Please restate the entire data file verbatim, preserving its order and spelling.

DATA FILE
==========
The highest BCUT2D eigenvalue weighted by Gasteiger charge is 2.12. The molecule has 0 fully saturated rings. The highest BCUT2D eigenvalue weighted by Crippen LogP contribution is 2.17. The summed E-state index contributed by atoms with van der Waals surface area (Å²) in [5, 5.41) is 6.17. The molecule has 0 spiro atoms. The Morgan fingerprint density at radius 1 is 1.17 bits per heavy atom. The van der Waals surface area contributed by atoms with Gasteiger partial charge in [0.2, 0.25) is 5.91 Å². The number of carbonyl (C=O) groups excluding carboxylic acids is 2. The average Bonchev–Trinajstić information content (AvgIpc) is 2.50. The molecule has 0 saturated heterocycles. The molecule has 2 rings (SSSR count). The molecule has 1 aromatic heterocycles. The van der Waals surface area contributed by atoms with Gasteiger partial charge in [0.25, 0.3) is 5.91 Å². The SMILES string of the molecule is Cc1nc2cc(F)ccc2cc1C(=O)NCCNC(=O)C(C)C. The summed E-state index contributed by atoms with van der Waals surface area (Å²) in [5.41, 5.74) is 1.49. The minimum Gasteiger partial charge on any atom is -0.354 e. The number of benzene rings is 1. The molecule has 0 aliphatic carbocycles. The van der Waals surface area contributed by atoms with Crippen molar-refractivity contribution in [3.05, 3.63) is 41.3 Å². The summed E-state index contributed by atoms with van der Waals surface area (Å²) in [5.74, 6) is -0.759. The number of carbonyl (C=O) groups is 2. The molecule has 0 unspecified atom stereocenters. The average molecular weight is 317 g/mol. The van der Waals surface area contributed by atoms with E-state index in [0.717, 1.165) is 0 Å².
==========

The highest BCUT2D eigenvalue weighted by Gasteiger charge is 2.12. The molecule has 0 fully saturated rings. The highest BCUT2D eigenvalue weighted by Crippen LogP contribution is 2.17. The summed E-state index contributed by atoms with van der Waals surface area (Å²) in [5, 5.41) is 6.17. The molecule has 0 spiro atoms. The Morgan fingerprint density at radius 1 is 1.17 bits per heavy atom. The van der Waals surface area contributed by atoms with Gasteiger partial charge in [0.2, 0.25) is 5.91 Å². The number of carbonyl (C=O) groups excluding carboxylic acids is 2. The average Bonchev–Trinajstić information content (AvgIpc) is 2.50. The molecule has 0 saturated heterocycles. The molecule has 2 rings (SSSR count). The molecule has 1 aromatic heterocycles. The van der Waals surface area contributed by atoms with Gasteiger partial charge in [0.25, 0.3) is 5.91 Å². The SMILES string of the molecule is Cc1nc2cc(F)ccc2cc1C(=O)NCCNC(=O)C(C)C. The summed E-state index contributed by atoms with van der Waals surface area (Å²) in [5.41, 5.74) is 1.49. The minimum Gasteiger partial charge on any atom is -0.354 e. The number of benzene rings is 1. The molecule has 0 aliphatic carbocycles. The van der Waals surface area contributed by atoms with Crippen molar-refractivity contribution in [3.05, 3.63) is 41.3 Å². The summed E-state index contributed by atoms with van der Waals surface area (Å²) in [5.74, 6) is -0.759. The number of carbonyl (C=O) groups is 2. The molecule has 0 unspecified atom stereocenters. The average molecular weight is 317 g/mol. The van der Waals surface area contributed by atoms with E-state index in [0.717, 1.165) is 0 Å².